Faithlife Corporation

Business Hours

Monday – Saturday
6 AM – 6 PM PST
Local: 4:33 AM
The Renewed Homiletic
See inside
This image is for illustration only. The product is a download.

The Renewed Homiletic


Fortress Press 2010

Runs on Windows, Mac and mobile.


The major shift in the study and practice of preaching in the 1970s and 1980s, labeled the New Homiletic, turned toward the hearer. The purpose of preaching focused less on persuasion and more on transformation, less on asserting religious truths and more on offering an experience of the Gospel. Instead of viewing language as referential, its creative, evocative nature began to be emphasized. Thus homiletical strategies utilizing induction, celebration, story, narrative structures, and moves replaced a deductive, propositional approach to preaching.

Now three-and-a-half decades after this shift began, preachers recognize that the homiletical landscape has continued to evolve in ways that influence how preaching ought to be done—for example, the rise of postmodernity, the decline of the mainline church, cultural pluralism, and biblical and theological illiteracy.

Those considered to be the pillars of the New Homiletic—David Buttrick, Fred Craddock, Eugene Lowry, Henry Mitchell, and Charles Rice—discuss how to change their homiletical approach for a new day. Each of these distinguished scholars offers a lecture describing how his mind has changed, preaches a sermon reflecting these changes, and participates in a panel discussion with younger respondents.

In the Logos edition, this volume is enhanced by amazing functionality. Important terms link to dictionaries, encyclopedias, and a wealth of other resources in your digital library. Perform powerful searches to find exactly what you’re looking for. Take the discussion with you using tablet and mobile apps. With Logos Bible Software, the most efficient and comprehensive research tools are in one place, so you get the most out of your study.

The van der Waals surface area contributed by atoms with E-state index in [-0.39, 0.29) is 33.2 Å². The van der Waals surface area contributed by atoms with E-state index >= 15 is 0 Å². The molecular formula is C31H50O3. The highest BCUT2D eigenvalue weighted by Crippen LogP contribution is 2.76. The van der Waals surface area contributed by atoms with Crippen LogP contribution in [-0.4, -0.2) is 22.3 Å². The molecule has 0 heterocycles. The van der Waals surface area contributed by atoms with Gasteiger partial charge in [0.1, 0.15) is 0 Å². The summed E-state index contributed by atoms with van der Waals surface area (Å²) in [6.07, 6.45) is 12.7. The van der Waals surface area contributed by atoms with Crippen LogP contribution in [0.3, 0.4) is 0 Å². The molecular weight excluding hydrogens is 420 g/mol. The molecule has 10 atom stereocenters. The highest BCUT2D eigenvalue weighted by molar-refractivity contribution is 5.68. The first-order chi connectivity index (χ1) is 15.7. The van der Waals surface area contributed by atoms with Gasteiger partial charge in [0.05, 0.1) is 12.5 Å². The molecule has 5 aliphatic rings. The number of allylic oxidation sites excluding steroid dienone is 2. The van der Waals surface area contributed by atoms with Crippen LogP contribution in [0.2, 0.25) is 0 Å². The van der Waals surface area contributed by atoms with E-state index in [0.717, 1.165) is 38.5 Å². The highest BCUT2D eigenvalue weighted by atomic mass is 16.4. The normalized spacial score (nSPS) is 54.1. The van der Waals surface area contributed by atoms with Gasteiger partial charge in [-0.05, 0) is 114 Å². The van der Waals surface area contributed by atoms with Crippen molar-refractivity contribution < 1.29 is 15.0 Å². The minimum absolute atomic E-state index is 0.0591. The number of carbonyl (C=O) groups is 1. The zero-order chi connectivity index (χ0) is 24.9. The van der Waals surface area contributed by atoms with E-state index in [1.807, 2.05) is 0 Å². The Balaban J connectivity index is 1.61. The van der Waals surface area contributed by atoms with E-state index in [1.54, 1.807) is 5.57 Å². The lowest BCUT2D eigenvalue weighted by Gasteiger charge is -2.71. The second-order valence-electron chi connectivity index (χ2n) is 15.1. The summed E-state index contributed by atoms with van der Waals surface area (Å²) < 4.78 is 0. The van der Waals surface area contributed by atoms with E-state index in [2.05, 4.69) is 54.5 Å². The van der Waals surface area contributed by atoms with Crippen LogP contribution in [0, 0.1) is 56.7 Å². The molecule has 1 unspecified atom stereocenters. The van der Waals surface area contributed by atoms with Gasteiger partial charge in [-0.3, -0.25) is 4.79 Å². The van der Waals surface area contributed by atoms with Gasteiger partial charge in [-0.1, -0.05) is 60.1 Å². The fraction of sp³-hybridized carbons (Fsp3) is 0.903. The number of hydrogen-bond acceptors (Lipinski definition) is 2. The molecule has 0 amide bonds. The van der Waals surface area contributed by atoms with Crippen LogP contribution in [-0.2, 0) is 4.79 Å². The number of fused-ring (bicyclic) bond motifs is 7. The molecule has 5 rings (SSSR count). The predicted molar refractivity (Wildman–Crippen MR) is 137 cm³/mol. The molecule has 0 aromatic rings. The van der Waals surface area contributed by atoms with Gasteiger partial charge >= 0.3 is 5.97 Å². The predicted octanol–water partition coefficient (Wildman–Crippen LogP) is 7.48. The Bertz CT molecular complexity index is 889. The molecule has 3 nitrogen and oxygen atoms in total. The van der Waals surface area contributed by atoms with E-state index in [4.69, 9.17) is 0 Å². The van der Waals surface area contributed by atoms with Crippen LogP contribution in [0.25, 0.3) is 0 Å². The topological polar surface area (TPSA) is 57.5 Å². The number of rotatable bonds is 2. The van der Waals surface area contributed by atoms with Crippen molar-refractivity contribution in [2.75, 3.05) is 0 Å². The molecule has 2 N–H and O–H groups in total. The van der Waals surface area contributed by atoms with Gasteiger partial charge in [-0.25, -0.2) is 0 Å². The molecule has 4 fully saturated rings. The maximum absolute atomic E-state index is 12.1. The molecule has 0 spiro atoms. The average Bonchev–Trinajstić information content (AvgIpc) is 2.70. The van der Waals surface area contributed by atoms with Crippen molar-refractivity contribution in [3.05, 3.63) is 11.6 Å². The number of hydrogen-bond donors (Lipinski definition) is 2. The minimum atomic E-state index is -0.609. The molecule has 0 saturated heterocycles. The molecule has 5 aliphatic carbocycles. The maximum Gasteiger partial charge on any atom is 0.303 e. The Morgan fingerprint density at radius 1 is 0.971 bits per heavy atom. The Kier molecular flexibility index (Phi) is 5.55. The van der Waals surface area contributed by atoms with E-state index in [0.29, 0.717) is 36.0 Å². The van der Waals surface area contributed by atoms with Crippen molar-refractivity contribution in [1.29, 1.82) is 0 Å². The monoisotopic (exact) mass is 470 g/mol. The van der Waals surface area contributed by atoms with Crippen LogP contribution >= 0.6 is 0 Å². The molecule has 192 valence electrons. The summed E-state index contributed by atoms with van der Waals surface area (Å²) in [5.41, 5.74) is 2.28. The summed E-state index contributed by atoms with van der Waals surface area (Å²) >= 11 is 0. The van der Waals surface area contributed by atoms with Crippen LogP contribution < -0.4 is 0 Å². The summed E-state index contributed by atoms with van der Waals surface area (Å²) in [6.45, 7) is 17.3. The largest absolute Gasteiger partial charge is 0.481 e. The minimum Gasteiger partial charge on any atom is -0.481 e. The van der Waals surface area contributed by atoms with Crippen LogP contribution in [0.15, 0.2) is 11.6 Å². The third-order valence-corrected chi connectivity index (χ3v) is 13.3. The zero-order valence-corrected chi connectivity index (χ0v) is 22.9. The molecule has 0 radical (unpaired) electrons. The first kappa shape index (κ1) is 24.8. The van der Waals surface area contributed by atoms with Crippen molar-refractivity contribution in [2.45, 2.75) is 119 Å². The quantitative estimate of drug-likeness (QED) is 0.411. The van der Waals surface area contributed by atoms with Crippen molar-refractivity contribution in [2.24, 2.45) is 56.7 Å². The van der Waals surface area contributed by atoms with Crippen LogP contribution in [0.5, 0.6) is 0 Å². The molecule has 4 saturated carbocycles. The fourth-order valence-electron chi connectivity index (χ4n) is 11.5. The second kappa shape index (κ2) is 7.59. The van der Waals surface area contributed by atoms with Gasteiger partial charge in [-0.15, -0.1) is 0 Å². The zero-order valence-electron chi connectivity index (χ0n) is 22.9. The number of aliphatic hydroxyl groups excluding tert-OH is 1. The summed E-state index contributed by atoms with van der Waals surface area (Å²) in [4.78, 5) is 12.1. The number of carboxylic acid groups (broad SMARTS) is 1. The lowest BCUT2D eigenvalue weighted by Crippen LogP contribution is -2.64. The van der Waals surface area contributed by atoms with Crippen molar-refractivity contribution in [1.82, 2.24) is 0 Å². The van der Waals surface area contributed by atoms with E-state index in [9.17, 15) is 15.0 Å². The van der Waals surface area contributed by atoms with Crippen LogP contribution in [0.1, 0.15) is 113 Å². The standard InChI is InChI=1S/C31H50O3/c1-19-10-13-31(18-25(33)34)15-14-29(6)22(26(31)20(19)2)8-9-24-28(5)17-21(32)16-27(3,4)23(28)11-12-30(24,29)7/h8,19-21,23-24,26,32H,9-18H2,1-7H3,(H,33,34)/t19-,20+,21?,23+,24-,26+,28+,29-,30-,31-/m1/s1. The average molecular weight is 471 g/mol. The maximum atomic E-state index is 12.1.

Praise for the Print Edition

The insights of the New Homiletic were too revolutionary to be allowed to slip, like hulls of abandoned ships, under the tidal waters of an advancing age. Now refurbished in this fine volume, they continue to interpret the nature of language, metaphor, and narrative so essential for biblical preaching in our postmodern era.

—Paul Scott Wilson, professor of homiletics, Emmanuel College, University of Toronto

That the future of our discipline is in good hands is evidenced . . . by the diverse group of smart and insightful colleagues in the homiletics guild assembled [here]. I rejoice in the wealth of their assessments and constructive offerings.

—Richard L. Eslinger, From the Afterword

Product Details

About the Editor

O. Wesley Allen Jr. is associate professor of homiletics and worship at Lexington Theological Seminary. He is author of numerous books, including Determining the Form in the Elements of Preaching series, which he also edited.

More details about this resource